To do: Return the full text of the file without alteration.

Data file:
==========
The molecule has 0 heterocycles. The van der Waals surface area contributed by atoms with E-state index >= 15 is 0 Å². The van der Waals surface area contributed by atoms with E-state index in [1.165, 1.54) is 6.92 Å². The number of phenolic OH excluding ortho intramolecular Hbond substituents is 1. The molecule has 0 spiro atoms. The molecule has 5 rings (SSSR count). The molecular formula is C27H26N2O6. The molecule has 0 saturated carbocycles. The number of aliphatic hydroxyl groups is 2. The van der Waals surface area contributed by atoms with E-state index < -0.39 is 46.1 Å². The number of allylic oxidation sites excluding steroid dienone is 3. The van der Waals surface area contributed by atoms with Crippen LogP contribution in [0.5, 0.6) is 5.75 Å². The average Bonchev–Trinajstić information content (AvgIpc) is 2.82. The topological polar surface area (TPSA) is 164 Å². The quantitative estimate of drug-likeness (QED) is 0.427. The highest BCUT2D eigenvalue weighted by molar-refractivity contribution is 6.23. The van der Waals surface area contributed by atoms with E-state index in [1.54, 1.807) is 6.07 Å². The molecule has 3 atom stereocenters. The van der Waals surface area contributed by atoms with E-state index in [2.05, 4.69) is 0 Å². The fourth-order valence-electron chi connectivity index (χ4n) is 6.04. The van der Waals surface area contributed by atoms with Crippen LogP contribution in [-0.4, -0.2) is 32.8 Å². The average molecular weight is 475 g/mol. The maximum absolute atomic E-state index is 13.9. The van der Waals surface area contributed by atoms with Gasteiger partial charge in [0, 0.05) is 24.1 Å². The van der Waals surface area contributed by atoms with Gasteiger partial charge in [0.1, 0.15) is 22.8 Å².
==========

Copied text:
The molecule has 0 heterocycles. The van der Waals surface area contributed by atoms with E-state index >= 15 is 0 Å². The van der Waals surface area contributed by atoms with E-state index in [1.165, 1.54) is 6.92 Å². The number of phenolic OH excluding ortho intramolecular Hbond substituents is 1. The molecule has 0 spiro atoms. The molecule has 5 rings (SSSR count). The molecular formula is C27H26N2O6. The molecule has 0 saturated carbocycles. The number of aliphatic hydroxyl groups is 2. The van der Waals surface area contributed by atoms with E-state index < -0.39 is 46.1 Å². The number of allylic oxidation sites excluding steroid dienone is 3. The van der Waals surface area contributed by atoms with Crippen LogP contribution in [0.5, 0.6) is 5.75 Å². The average Bonchev–Trinajstić information content (AvgIpc) is 2.82. The topological polar surface area (TPSA) is 164 Å². The quantitative estimate of drug-likeness (QED) is 0.427. The highest BCUT2D eigenvalue weighted by molar-refractivity contribution is 6.23. The van der Waals surface area contributed by atoms with E-state index in [1.54, 1.807) is 6.07 Å². The molecule has 3 atom stereocenters. The van der Waals surface area contributed by atoms with E-state index in [2.05, 4.69) is 0 Å². The fourth-order valence-electron chi connectivity index (χ4n) is 6.04. The van der Waals surface area contributed by atoms with Crippen LogP contribution in [-0.4, -0.2) is 32.8 Å². The average molecular weight is 475 g/mol. The maximum absolute atomic E-state index is 13.9. The van der Waals surface area contributed by atoms with Gasteiger partial charge in [0, 0.05) is 24.1 Å². The van der Waals surface area contributed by atoms with Gasteiger partial charge in [0.1, 0.15) is 22.8 Å².